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Early closing on Monday / closed on Tuesday
Due to the impending storm, New England Law is canceling classes that begin at 2 p.m. or later on Monday and will be closed for day and evening classes on Tuesday. All classes starting before 2 p.m. on Monday will be held as scheduled. The Stuart Street building and library will close at 4 p.m. on Monday and will remain closed on Tuesday. Administrative offices will close at 2 p.m. on Monday and will be closed on Tuesday. We will monitor the progress of the storm and will post updates about Wednesday’s arrangements. more >
 Natashia Tidwell

Natashia Tidwell

Associate Professor of Law


617-368-1364

B.A. University of Massachusetts
J.D. New England Law | Boston

Professor Tidwell draws upon her experiences as a police officer and a prosecutor to teach courses in Criminal Advocacy, Criminal Procedure, Evidence,  Federalism and the Criminal Process, and White Collar Crime.  In 2011 she was appointed to Boston’s Community Ombudsman Oversight Panel, which reviews allegations of police misconduct.

Previously, she worked as an assistant U.S. attorney with the Organized Crime Strike Force.  She prosecuted members of Mafia syndicates and other international criminal enterprises in cases involving illegal gambling, racketeering, loan-sharking, extortion, and other traditional organized crime-related activities.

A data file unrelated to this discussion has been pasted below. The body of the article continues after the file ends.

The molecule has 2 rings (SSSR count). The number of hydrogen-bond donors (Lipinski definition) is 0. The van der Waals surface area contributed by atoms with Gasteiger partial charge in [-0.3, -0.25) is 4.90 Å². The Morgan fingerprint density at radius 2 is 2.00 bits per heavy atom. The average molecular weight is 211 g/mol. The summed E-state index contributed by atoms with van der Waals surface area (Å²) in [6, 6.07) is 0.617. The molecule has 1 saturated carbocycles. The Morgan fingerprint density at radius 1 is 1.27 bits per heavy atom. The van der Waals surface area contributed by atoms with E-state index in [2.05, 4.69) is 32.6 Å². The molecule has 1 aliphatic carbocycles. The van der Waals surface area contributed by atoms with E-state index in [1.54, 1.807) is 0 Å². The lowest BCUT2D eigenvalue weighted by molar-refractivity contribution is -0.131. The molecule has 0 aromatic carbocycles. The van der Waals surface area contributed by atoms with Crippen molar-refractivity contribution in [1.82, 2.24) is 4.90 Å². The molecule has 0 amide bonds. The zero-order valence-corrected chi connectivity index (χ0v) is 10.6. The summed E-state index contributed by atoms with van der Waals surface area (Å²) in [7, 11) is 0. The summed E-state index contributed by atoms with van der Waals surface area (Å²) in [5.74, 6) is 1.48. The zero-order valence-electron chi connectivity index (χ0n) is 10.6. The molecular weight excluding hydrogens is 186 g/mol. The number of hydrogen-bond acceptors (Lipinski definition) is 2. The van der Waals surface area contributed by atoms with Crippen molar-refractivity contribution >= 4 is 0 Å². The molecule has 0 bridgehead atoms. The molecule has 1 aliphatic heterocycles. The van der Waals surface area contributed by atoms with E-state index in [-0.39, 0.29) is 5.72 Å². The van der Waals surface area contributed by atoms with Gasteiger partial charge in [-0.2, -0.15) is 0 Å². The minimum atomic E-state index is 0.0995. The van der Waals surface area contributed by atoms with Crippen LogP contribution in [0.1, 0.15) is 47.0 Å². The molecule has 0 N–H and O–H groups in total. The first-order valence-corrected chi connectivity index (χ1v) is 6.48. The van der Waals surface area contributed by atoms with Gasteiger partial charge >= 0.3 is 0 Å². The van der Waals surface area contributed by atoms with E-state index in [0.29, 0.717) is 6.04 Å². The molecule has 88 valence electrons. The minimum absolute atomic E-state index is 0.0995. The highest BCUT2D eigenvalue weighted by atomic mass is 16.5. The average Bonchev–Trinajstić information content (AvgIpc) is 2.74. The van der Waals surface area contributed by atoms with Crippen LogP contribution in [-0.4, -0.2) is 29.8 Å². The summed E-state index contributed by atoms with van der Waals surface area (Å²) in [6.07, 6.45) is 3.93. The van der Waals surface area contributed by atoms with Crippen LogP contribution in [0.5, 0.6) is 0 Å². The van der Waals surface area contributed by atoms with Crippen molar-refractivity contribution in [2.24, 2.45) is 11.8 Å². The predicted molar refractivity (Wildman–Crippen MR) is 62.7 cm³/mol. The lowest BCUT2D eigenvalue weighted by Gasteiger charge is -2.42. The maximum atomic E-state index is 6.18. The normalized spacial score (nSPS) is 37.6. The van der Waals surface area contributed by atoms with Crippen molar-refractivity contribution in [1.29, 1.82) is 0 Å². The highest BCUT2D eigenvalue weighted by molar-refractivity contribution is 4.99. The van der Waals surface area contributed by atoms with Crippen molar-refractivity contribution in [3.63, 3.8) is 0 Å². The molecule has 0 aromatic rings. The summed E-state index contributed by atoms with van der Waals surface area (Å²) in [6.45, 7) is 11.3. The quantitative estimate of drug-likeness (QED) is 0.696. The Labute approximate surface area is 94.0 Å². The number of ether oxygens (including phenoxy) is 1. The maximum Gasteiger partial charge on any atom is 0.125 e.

Before that, Professor Tidwell worked in Washington, DC, where she began her career as a federal prosecutor in the Public Integrity Section of the U.S. Department of Justice, after being accepted into the Attorney General’s Honors Program. In this role she traveled across the country, prosecuting and supervising investigations of police perjury, judicial bribery, and other complex white-collar crime investigations of public officials and government employees.

Professor Tidwell began her career in public service as a patrol officer with the Cambridge, MA, Police Department in 1993.  As a sergeant, Professor Tidwell worked as a patrol supervisor and as an investigator in the Internal Affairs Unit, and in 2003 she became the first female lieutenant in the department’s history.